But the issue is, none of these “professionals” even knows how hateful and insulting this language is to families. They never put themselves in the families’ position; see it from their point of view. The fact when I was interviewing agencies, the first words out of their mouths were, “Oh, we love to have the family involved.”

And then after time, it becomes very clear that what they really meant to say was, “Oh, we love to have the family involved. We expect you to lavish us with praise and money, but then trust us unconditionally and ask no questions.”

Every good comic act and story needs a twist. So….what would Kathy Griffin do?

Maybe the solution is that next week I bring in MY OWN FORM. Before I give Aaron over to their care, I tell them THEY have to sign the form. They have to take responsibility for any regression and deterioration in Aaron’s condition.

Perhaps if the company had to own up to the undertrained, underpaid, undervalued staff. Perhaps, perhaps, perhaps…. Hell, they’d never sign it.

Take the stage–Passing the Mic

Do any of you have any great one liners you could add to our comedy routine? Have any of you had similar experiences? What kinds of forms do you sign to check your child in and out of their homes?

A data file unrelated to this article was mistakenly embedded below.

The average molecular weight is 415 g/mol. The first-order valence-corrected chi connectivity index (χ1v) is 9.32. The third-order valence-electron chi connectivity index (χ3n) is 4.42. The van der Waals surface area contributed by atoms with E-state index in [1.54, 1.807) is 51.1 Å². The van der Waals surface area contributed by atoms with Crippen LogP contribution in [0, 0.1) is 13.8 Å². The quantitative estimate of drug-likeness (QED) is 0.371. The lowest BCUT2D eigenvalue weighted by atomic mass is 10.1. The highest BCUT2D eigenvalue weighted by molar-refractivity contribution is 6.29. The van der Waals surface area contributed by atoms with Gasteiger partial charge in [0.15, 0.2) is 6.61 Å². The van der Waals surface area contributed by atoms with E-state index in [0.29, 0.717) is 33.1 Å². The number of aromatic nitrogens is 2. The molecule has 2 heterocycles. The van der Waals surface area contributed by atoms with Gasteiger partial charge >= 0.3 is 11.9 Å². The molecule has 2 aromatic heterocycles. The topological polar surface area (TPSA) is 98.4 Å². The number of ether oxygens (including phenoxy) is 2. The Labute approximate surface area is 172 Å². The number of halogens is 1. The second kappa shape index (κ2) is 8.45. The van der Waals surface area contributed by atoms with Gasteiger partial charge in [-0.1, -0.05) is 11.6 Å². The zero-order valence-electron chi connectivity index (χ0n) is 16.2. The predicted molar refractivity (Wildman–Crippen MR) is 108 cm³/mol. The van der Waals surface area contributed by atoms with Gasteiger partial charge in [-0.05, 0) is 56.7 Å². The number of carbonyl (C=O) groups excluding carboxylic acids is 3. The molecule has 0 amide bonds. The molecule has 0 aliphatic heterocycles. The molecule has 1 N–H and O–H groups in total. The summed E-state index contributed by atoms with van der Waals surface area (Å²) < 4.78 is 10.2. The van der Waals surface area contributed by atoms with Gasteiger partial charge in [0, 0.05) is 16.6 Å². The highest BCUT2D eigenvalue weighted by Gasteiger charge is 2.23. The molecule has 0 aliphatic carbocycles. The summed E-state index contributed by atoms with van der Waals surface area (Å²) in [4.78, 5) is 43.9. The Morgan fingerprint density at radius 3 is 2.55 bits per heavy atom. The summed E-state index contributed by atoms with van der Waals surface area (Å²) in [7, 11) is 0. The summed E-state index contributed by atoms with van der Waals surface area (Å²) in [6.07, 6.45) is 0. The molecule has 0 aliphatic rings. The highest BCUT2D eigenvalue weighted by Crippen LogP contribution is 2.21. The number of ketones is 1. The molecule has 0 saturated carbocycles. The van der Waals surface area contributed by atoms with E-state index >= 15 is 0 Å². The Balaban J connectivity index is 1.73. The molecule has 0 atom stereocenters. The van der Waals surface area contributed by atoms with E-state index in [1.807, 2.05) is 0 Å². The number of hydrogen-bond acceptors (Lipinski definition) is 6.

Share your ideas and keep climbing, onward and upward…

All the best,

Mary, herby and Kathy

Catch the followup to what happened click here

Son with Asperger’s Interviews Mom

My blog is now three weeks old. I’m still trying to maneuver through the learning curves, but I’ve been so pleased to meet some new friends.

Joe Trey just sent me this video. Joshua Littman, who has the label of Asperger’s syndrome, interviews his mom, Sarah. It has a terrific message and graphics and is part of Story Corps. I’ve never met Sarah but I love her when she says, “I’m so lucky to have you for my son.” Check it out and let me know what you think. (chick here)

If you like this video, I recommend “There’s a Boy in Here.” by Judy and Sean Barron, 1972. Avon Books: New York. The book goes back and forth telling Judy (the mom) and Sean (the son) stories from their point of view.

I thought Sean’s insights about his way of looking at the world were very helpful. For instance Sean loved his teacher. Then one day she made the mistake of telling him it was her birthday and she was turning 24. Well, Sean hated the number 24 because bus number 24 was always late and he hated to be late. So–according to Sean’s logic, he could no longer like his teacher because according to the rules he made to make sense of the world–she was 24. Of course, the mom and teacher went nuts trying to figure out why Sean no longer treated his teacher the same.

Plus, Judy and Sean’s story starts out in Ohio and Sean “emerges from autism” and has a girlfriend and …. read it!

How many of us have rules that make sense to us, but not to others?
Have you seen any videos or read any books about people who are different? Share them with us in the comments.